Tuesday, June 8, 2004

Rent-to-own complaints aired



By Ken Alltucker
The Cincinnati Enquirer

Rent-to-own housing deals promise an easy way for low-income renters or people with bad credit histories to buy a home.

But more than 50 neighborhood leaders from West Price Hill to Northside told Cincinnati City Council members on Monday that these so-called lease-option contracts often take on a predatory edge.

Many contracts require renters to make repairs on homes, pay above-market rents and buy houses at prices that aren't supported by an independent property appraisal.

"What we're talking about is people who are willing to take advantage of others in the name of profit," said Gary Pieples, a Legal Aid lawyer who has represented many low-income renters in bad rent-to-own deals.

But landlords say that lease-option deals are a smart way for consumers who are shunned by traditional banks to get a loan. They say it's a good way to improve the city's dismal 38.9 percent home ownership rate, too.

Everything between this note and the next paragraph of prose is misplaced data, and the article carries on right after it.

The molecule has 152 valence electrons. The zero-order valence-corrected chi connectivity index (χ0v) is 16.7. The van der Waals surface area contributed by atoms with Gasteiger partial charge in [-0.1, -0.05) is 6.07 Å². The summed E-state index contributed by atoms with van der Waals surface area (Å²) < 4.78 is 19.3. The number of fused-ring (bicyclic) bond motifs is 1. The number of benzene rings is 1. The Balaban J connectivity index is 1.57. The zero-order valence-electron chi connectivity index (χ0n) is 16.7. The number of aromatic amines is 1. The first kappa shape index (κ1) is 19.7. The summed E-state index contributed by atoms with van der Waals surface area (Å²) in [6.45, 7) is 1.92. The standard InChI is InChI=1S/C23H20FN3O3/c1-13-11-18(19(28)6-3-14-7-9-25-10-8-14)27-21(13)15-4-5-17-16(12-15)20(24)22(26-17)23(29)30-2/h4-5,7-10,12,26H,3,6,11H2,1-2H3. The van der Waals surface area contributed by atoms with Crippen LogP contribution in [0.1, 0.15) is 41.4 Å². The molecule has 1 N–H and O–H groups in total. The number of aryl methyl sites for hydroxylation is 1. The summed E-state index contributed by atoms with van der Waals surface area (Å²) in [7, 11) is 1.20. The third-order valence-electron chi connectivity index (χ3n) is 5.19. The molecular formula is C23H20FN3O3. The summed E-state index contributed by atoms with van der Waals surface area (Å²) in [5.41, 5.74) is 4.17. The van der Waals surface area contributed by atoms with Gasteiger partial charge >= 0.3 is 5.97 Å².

City Council's neighborhood and public services committee and the health, tourism, small business and employment committee met Monday evening to discuss whether legislative remedies are needed to curb bad lease-option deals reported in some of the city's poor and working-class neighborhoods.

Lease-option contracts typically promise a renter a chance to buy a home after paying an up-front option fee of at least $1,000 and making rent payments for a set term of one or two years. The renters have a chance to purchase the home if they meet all terms and conditions and secure a loan.

Assistant City Solicitor Pat King suggested two options for council - either beef up landlord-tenant laws or investigate whether some real estate investors commonly run afoul of state laws.

King said most lease-option contracts are in fact so-called land contracts that are already regulated by state law.

Consumers who sign land contracts have protection because investors are required to provide written contracts, record contracts with the county and provide full disclosure of a property's repair history and ownership claims such as mechanics liens.

Other potential remedies investigated by city staffers - including registration of landlords who offer lease-options - is too problematic, King said.

Ohio Rep. Steve Driehaus, D-West Price Hill, has tried to build support to write new statewide laws on rent-to-own deals, but he's had little success convincing other lawmakers to join the cause.

Councilwoman Laketa Cole said council will continue to investigate ways to stop lease-option abuses. "It's our hope that we can put something in the books to fight this," Cole said.

E-mail kalltucker@enquirer.com




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